MACC should probe past cases to weed out cor­rup­tion

New Straits Times - - Letters -

WED­NES­DAY, MAY 17, 2017 IF a Grade 42 Im­mi­gra­tion of­fi­cer can ac­cu­mu­late money and as­sets worth RM6.57 mil­lion within two to three years, what is there to pre­vent higher grade of­fi­cers from amass­ing an even big­ger loot?

This is the pub­lic’s cur­rent per­cep­tion of graft.

These se­nior rank­ing of­fi­cers can even de­velop a so­phis­ti­cated net­work to hide their ill-got­ten gains.

Is the Malaysian Anti-Cor­rup­tion Com­mis­sion in­ves­ti­gat­ing this pos­si­bil­ity?

Without cast­ing any as­per­sions on the Im­mi­gra­tion De­part­ment and its staff, which on the whole have per­formed well, a cor­rupt net­work is not im­pos­si­ble.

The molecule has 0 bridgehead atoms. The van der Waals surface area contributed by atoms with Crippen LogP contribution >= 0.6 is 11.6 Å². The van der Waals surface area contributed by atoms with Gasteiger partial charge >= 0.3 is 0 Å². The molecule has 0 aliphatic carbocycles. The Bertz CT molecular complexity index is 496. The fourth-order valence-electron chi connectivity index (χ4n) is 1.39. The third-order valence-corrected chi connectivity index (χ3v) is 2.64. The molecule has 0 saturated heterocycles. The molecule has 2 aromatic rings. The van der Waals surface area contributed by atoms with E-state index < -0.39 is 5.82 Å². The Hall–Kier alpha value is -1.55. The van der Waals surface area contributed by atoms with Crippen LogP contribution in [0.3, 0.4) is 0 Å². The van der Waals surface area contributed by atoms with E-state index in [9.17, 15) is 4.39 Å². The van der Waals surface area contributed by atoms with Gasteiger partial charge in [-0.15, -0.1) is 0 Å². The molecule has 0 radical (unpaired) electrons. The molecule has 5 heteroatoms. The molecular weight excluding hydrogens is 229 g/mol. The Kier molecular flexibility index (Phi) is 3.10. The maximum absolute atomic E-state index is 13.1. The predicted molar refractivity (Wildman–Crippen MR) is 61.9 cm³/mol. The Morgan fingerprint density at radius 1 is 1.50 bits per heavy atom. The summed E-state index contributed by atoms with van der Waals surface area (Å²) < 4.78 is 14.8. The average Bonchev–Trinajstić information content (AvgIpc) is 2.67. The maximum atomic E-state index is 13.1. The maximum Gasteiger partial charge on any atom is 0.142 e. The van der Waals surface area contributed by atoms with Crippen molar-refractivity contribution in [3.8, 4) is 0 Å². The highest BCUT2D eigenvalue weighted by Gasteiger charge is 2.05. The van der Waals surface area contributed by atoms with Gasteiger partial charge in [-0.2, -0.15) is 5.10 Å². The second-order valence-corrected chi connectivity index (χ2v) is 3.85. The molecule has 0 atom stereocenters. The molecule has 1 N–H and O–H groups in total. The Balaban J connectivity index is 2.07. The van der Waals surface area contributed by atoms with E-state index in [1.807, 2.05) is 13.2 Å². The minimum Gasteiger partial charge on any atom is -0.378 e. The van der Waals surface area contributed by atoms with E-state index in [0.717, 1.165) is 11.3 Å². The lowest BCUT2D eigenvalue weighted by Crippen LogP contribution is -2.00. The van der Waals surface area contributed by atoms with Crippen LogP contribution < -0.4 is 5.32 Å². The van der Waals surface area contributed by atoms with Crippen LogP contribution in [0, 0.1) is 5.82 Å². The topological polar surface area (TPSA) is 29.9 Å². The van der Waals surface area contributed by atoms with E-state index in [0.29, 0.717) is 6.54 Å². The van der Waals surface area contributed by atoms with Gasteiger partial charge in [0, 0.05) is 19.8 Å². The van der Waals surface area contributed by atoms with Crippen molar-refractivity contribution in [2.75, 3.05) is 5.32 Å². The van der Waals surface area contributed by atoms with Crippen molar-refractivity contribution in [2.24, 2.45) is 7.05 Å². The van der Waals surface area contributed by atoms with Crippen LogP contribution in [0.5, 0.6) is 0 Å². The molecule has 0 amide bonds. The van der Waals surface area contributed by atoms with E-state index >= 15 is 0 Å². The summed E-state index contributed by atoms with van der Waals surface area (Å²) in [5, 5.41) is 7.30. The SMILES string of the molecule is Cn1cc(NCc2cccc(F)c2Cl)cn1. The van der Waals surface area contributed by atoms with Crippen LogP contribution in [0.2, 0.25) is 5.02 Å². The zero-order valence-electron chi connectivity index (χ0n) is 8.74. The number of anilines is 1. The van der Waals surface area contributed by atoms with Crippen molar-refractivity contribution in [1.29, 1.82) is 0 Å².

There are peo­ple who have com­mit­ted cor­rupt prac­tices but are lucky in that they have not been ap­pre­hended.

One of the most glar­ing signs that cor­rup­tion is present is when one lives be­yond his means.

If the MACC casts its in­ves­tiga­tive net wide enough, it will find that there are peo­ple liv­ing be­yond their means.

We must re­mem­ber they are only civil ser­vants.

They can, but are highly un­likely to be­come multi-mil­lion­aires overnight, es­pe­cially af­ter re­tire­ment.

We urge the MACC to re­visit past cases, in­clud­ing the va­lid­ity of poi­son pen letters, as many dare not make for­mal re­ports for fear of reprisal.

While we must con­grat­u­late the MACC for its ex­cel­lent work, the pub­lic’s per­cep­tion is that not all cor­rup­tion cases are treated justly.

The anti-graft agency must work harder to weed out cor­rupt prac­tices.

To this end, we must salute MACC chief com­mis­sioner Datuk Dzulk­i­fli Ah­mad for his com­mit­ment and ded­i­ca­tion.

DATUK AH­MAD SIDEK Petaling Jaya, Se­lan­gor

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